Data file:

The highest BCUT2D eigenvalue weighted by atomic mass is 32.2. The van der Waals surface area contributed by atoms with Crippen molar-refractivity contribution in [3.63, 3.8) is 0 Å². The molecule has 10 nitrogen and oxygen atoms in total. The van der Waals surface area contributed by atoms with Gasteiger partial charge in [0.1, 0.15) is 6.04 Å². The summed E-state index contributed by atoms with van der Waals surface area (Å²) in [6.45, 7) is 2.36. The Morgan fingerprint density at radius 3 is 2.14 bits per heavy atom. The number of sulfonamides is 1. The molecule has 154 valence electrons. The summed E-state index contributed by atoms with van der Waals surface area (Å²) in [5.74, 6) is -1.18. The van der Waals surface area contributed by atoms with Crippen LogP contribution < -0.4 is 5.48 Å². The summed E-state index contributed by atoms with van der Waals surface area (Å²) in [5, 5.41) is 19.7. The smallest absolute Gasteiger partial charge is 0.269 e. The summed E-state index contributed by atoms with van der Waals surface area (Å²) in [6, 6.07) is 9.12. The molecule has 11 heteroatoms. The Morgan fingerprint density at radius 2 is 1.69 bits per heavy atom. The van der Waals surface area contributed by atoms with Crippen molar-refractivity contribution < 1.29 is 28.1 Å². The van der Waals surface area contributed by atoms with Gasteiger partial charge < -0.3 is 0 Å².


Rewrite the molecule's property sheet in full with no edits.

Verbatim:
The highest BCUT2D eigenvalue weighted by atomic mass is 32.2. The van der Waals surface area contributed by atoms with Crippen molar-refractivity contribution in [3.63, 3.8) is 0 Å². The molecule has 10 nitrogen and oxygen atoms in total. The van der Waals surface area contributed by atoms with Gasteiger partial charge in [0.1, 0.15) is 6.04 Å². The summed E-state index contributed by atoms with van der Waals surface area (Å²) in [6.45, 7) is 2.36. The Morgan fingerprint density at radius 3 is 2.14 bits per heavy atom. The number of sulfonamides is 1. The molecule has 154 valence electrons. The summed E-state index contributed by atoms with van der Waals surface area (Å²) in [5.74, 6) is -1.18. The van der Waals surface area contributed by atoms with Crippen LogP contribution < -0.4 is 5.48 Å². The summed E-state index contributed by atoms with van der Waals surface area (Å²) in [5, 5.41) is 19.7. The smallest absolute Gasteiger partial charge is 0.269 e. The summed E-state index contributed by atoms with van der Waals surface area (Å²) in [6, 6.07) is 9.12. The molecule has 11 heteroatoms. The Morgan fingerprint density at radius 2 is 1.69 bits per heavy atom. The van der Waals surface area contributed by atoms with Crippen molar-refractivity contribution < 1.29 is 28.1 Å². The van der Waals surface area contributed by atoms with Gasteiger partial charge < -0.3 is 0 Å².